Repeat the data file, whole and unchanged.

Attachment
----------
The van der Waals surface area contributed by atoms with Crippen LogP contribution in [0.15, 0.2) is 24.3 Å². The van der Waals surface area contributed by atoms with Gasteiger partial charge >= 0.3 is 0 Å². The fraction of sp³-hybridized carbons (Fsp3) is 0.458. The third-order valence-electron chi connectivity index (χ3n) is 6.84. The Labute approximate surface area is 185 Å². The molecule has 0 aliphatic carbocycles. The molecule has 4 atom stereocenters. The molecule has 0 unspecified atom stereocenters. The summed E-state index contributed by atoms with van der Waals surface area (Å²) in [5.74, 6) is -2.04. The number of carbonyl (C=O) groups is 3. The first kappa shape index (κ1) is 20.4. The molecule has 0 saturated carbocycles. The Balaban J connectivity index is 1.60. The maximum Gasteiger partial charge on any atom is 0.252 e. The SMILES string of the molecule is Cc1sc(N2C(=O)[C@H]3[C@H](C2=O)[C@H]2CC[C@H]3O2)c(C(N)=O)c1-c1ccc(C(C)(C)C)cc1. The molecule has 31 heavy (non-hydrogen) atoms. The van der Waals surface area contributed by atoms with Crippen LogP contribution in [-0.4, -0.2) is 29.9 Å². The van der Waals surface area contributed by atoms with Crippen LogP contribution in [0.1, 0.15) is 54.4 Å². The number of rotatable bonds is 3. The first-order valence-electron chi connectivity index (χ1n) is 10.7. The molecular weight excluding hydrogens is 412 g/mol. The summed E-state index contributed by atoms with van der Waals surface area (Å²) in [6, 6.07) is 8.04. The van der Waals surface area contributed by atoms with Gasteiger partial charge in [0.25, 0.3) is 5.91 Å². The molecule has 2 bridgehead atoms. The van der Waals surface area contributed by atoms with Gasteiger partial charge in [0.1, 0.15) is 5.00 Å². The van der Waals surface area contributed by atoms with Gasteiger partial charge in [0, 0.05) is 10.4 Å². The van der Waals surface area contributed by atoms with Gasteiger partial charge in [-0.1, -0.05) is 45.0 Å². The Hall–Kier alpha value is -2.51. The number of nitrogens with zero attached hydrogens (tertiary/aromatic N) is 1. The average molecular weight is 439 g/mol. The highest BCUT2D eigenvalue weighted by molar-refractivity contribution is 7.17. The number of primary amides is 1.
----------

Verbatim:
The van der Waals surface area contributed by atoms with Crippen LogP contribution in [0.15, 0.2) is 24.3 Å². The van der Waals surface area contributed by atoms with Gasteiger partial charge >= 0.3 is 0 Å². The fraction of sp³-hybridized carbons (Fsp3) is 0.458. The third-order valence-electron chi connectivity index (χ3n) is 6.84. The Labute approximate surface area is 185 Å². The molecule has 0 aliphatic carbocycles. The molecule has 4 atom stereocenters. The molecule has 0 unspecified atom stereocenters. The summed E-state index contributed by atoms with van der Waals surface area (Å²) in [5.74, 6) is -2.04. The number of carbonyl (C=O) groups is 3. The first kappa shape index (κ1) is 20.4. The molecule has 0 saturated carbocycles. The Balaban J connectivity index is 1.60. The maximum Gasteiger partial charge on any atom is 0.252 e. The SMILES string of the molecule is Cc1sc(N2C(=O)[C@H]3[C@H](C2=O)[C@H]2CC[C@H]3O2)c(C(N)=O)c1-c1ccc(C(C)(C)C)cc1. The molecule has 31 heavy (non-hydrogen) atoms. The van der Waals surface area contributed by atoms with Crippen LogP contribution in [-0.4, -0.2) is 29.9 Å². The van der Waals surface area contributed by atoms with Crippen LogP contribution in [0.1, 0.15) is 54.4 Å². The number of rotatable bonds is 3. The first-order valence-electron chi connectivity index (χ1n) is 10.7. The molecular weight excluding hydrogens is 412 g/mol. The summed E-state index contributed by atoms with van der Waals surface area (Å²) in [6, 6.07) is 8.04. The van der Waals surface area contributed by atoms with Gasteiger partial charge in [0.25, 0.3) is 5.91 Å². The molecule has 2 bridgehead atoms. The van der Waals surface area contributed by atoms with Gasteiger partial charge in [0.1, 0.15) is 5.00 Å². The van der Waals surface area contributed by atoms with Gasteiger partial charge in [0, 0.05) is 10.4 Å². The van der Waals surface area contributed by atoms with Gasteiger partial charge in [-0.1, -0.05) is 45.0 Å². The Hall–Kier alpha value is -2.51. The number of nitrogens with zero attached hydrogens (tertiary/aromatic N) is 1. The average molecular weight is 439 g/mol. The highest BCUT2D eigenvalue weighted by molar-refractivity contribution is 7.17. The number of primary amides is 1.